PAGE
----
Solarrion arrives in the dark of night at Tribal Council and what we’re about to see is unlike anything ever before on this show. Per usual, Jeff starts things off by ferreting out the obvious assumptions everyone has on the table going in–Solana is outnumbered, the threats are in trouble, etc etc etc. Things don’t really get interesting until Jeff asks L.J. about idols, and L.J., playing it coy, says that no idols have appeared–for all any of them know, there might not even be any idols. At that point, Tony steals the floor. “There’s idols, cause I got one,” Tony reveals. Spencer calls his bluff and jaws drop–particularly Sarah’s–as Tony pulls the idol from his bag and hangs it proudly around his neck. “And this doesn’t mean I’m going to use it for me… I could give it to L.J., I could give it to Jefra, I could give it to Trish, it’s a community idol!” At this point, Tasha and Spencer share a quick whisper and Tasha, in her military leader fashion, turns to each of the Aparri members to confirm the switch in targets. “The other one,” she says, not specifically mentioning anyone by name, addressing each of her allies. “They can switch whatever they want!” Tony says, once again overcome with joy at the chaos he has created. The rest of Solana appears to be just as tickled as he is, and Jeff asks if they should end the suspense and get to the vote–it’s probably the only thing that all eleven players can agree on.
We see nobody cast their vote, and when Jeff returns with the urn, Tony steps up to play his idol, and makes good on his promise to use it for his tribe by giving it to L.J. Nobody on Aparri seems to react that badly to this news. Tony takes his seat… but we’re not done yet. Jeff goes to start reading the votes, but is interrupted by L.J., who pulls his own idol out as a gift for Tony.
It’s interesting to see it happen–a few episodes ago, both Tony and L.J. were talking about the fact that they didn’t have full trust in one another. Now here we are watching them swap idols, a trust test on par with sharing needles. It’s not a bad way for Solana to have used their idols. If Aparri switched their votes from Tony to L.J. upon seeing Tony’s idol, then L.J. is protected. If they called Tony’s bluff and voted him anyway, Tony is protected. It looks like it might not matter at all if Kass flipped… by pushing for them to target a strong threat, Sarah has sealed her own fate. She’s about to be idoled out. Jeff confirms that both idols are legit, that no votes for Tony or L.J. will count, and begins to count the ballots.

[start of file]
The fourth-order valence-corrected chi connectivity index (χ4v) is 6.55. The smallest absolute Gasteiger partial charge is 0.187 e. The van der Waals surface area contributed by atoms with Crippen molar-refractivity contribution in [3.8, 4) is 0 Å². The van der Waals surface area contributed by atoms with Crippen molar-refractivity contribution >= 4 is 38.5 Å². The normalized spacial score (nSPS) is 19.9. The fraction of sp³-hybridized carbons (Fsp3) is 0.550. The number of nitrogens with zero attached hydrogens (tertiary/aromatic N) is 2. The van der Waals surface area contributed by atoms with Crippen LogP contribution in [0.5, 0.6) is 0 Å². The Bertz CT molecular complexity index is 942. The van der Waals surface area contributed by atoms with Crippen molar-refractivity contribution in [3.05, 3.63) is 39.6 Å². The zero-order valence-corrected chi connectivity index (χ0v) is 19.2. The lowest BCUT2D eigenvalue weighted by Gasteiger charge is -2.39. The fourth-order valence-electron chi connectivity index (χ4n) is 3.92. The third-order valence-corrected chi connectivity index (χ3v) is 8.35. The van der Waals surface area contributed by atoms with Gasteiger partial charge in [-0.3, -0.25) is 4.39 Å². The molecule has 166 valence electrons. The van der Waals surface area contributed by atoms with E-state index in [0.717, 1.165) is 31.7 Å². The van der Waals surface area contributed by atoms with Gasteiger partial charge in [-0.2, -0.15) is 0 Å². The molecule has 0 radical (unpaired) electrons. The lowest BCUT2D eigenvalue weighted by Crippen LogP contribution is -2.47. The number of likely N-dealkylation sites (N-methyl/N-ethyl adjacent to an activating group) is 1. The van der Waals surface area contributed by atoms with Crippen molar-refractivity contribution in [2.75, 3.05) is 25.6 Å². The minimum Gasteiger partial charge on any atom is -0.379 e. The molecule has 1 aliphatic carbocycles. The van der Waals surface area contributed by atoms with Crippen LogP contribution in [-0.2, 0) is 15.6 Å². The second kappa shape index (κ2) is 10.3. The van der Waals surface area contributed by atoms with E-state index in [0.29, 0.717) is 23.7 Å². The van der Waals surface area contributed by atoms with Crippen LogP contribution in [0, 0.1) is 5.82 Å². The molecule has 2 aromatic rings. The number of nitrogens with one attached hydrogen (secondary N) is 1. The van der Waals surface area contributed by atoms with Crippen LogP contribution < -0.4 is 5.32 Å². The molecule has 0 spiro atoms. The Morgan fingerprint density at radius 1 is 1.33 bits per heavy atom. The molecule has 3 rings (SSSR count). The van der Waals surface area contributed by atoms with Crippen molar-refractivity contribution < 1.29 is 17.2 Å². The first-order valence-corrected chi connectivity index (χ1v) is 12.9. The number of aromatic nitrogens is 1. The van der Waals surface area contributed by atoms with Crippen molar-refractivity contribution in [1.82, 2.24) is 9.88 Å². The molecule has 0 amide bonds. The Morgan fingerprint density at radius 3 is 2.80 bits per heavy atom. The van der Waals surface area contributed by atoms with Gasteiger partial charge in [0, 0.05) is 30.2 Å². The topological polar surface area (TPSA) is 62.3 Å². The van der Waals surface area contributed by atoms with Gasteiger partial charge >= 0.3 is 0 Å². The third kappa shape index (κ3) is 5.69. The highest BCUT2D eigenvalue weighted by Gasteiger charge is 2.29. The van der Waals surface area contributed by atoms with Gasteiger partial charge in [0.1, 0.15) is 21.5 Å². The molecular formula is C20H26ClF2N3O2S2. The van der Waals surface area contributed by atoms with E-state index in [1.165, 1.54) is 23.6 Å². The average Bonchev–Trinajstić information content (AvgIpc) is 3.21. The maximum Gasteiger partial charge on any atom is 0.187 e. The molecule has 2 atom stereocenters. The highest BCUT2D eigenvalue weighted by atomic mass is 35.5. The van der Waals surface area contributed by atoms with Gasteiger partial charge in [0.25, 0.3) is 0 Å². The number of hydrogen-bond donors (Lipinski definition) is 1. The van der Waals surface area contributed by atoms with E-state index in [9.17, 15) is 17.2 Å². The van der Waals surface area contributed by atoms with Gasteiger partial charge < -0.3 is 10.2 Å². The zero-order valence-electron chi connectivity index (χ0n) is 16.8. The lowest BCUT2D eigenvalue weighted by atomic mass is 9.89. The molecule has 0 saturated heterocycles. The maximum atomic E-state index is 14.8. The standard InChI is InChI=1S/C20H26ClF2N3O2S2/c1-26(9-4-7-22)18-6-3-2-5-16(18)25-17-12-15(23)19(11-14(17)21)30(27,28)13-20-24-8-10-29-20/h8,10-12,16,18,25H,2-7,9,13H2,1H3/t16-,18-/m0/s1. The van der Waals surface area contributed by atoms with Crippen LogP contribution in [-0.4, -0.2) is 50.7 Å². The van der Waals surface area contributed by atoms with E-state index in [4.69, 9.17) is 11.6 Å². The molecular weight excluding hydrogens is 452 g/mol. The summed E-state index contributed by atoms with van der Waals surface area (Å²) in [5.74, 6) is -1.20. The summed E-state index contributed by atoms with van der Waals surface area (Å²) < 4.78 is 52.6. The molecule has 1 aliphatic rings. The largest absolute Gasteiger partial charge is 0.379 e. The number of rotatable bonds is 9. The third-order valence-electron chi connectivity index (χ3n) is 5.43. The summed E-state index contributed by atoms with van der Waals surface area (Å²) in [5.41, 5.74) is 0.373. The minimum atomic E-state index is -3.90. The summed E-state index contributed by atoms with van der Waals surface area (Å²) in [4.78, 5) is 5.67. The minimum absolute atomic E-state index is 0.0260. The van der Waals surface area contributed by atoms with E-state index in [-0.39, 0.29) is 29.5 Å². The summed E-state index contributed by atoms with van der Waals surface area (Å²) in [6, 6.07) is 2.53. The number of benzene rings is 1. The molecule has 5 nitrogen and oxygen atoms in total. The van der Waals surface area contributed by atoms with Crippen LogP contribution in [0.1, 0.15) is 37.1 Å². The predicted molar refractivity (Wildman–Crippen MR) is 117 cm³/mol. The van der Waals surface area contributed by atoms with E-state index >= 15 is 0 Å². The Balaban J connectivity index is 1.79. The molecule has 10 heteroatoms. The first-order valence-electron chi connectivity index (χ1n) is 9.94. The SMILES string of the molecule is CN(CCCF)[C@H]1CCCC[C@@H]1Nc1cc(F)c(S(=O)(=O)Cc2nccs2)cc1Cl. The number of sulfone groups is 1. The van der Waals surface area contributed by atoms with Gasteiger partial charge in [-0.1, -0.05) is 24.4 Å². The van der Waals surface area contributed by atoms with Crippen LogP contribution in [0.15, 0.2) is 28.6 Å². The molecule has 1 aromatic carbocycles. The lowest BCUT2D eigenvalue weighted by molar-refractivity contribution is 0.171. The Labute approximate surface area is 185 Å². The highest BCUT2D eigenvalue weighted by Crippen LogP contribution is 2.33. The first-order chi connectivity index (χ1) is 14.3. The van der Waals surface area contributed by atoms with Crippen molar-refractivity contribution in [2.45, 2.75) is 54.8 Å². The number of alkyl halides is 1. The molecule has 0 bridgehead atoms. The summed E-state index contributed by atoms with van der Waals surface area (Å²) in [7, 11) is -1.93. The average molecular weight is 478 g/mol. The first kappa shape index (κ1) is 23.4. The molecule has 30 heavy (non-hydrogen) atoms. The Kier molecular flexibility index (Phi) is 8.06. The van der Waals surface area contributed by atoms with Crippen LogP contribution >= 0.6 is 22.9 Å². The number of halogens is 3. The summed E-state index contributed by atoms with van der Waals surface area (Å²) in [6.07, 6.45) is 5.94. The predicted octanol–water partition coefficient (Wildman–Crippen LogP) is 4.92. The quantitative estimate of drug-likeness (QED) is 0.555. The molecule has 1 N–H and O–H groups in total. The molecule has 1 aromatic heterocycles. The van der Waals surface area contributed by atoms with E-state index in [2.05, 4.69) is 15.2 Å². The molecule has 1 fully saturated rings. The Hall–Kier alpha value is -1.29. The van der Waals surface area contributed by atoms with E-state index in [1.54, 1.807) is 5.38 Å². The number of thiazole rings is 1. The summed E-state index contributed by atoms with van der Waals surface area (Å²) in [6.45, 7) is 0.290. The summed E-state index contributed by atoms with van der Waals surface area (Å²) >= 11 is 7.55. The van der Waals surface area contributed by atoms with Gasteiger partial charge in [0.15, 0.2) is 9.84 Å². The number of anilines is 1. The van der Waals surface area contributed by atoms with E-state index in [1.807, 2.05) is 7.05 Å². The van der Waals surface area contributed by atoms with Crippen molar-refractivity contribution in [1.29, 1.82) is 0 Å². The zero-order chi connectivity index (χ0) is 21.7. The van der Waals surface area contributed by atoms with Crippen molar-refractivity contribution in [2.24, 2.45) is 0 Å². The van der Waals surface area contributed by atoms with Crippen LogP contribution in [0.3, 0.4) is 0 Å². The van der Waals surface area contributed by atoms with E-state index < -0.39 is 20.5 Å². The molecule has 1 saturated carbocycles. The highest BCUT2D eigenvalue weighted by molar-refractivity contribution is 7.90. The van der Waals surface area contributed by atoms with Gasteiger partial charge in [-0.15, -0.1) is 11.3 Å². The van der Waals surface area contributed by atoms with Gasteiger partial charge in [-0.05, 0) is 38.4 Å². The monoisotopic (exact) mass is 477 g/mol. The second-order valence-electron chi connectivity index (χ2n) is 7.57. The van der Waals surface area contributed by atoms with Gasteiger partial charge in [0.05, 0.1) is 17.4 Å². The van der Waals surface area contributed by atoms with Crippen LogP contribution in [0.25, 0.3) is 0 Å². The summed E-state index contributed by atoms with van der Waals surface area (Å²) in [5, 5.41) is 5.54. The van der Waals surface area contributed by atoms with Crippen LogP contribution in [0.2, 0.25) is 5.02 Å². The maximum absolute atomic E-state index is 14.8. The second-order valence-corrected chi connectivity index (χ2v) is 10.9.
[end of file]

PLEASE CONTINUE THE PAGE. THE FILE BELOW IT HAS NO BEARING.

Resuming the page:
The first vote: Jefra.
The tears are almost immediate for the blonde beauty queen as the faces of her tribemates fall, having gone from elation to devastation in a matter of seconds. Damn, that is some high-speed Survivor chess. The votes begin to stack up–Jefra, Sarah, Jefra, Sarah–until we’re at an expected five-five tie. Jeff reveals the final vote… and in a 6-5 decision, Sarah becomes the 7th person voted out of Survivor: Cagayan and the first member of the jury. Stunned, the good cop turned bad grabs her torch while Solana applauds wildly like fans at a sports game watching their team score. Sarah’s torch is snuffed and she vanishes into the jungle, while the Aparri alliance can only try and decipher who could have possibly flipped on them.
“Thank you,” Jefra whispers to Kass, tears still in her eyes. “Kass, zero percent chance of winning the game,” snarks Spencer–no tears here, just aggravation. “It’s a long way to go,” Kass responds to him. After what may have truly been one of the best Tribal Councils of all time, Jeff bids Solarrion a good evening and sends the ten surviving castaways back to their camp, where the shit is sure to hit the fan.
Next time on… SURIVIOR!
Kass turning on Aparri seems to have the same effect as the PokeFlute, causing Morlax to arise from her slumber in a grumpy rage. Except this Pokemon isn’t armed with Body Slam and Brick Break–she’s armed with the slicing, dicing words that only an experienced mean girl cheerleader has in her arsenal. And while Morgan weaponizes words, the rest of Solarrion scrambles to find a different weapon in the form of the mysterious Super Idol.